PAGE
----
Health Discoveries in General Health News

Counseling sessions may reduce insomnia in seniors

January 25, 2011
Older adults who suffer from insomnia may benefit from individualized counseling sessions to resolve their inability to sleep, researchers at the University of Pittsburgh School of Medicine found.


Their study included 79 insomnia patients who were an average age of 72. Half the group were placed in four individual sessions of behavioral counseling, with two in person and two by telephone. The other half of the participants received printed educational material to teach them about insomnia and sleep habits.

The group that received counseling either showed an improvement in sleeping (67 percent compared to 25 percent in the other group) or no longer experienced insomnia (55 percent compared to 13 percent).


The study was published recently online and is planned for the May 23 print issue of the journal Archives of Internal Medicine.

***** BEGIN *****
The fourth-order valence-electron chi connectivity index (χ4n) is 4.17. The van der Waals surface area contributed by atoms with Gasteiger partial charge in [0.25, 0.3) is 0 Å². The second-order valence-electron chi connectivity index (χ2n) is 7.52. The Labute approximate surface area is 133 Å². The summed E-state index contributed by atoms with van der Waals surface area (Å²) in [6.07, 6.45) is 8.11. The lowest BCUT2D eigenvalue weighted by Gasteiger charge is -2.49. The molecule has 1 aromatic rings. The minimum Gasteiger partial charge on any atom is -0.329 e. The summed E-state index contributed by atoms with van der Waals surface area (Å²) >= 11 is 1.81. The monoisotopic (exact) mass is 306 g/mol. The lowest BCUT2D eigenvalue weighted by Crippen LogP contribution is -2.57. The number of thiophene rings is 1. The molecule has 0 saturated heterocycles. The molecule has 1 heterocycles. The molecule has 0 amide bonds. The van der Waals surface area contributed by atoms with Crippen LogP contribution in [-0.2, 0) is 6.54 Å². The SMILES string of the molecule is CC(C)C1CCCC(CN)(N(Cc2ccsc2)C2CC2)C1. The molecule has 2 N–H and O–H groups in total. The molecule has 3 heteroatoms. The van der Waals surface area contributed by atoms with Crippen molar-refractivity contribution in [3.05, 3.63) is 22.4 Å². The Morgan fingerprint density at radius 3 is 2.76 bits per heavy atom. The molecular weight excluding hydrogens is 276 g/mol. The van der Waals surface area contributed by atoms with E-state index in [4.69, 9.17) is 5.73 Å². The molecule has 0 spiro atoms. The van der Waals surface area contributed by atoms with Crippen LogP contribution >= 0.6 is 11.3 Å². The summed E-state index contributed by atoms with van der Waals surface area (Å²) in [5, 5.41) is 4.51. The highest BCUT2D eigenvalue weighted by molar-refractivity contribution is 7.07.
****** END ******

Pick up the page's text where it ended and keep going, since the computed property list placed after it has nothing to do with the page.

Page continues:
The researchers said the behavioral program, which was conducted by a nurse clinician, may have a benefit over other treatments because it requires only short-term training for nurses.


The Feinstein Institute for Medical Research has a clinical trial under way focusing on ways to treat "obstructive" sleep apnea, a complex sleep disorder in which a blockage occurs in the airway during sleep. The institute is the research facility of the North Shore-LIJ Health System.
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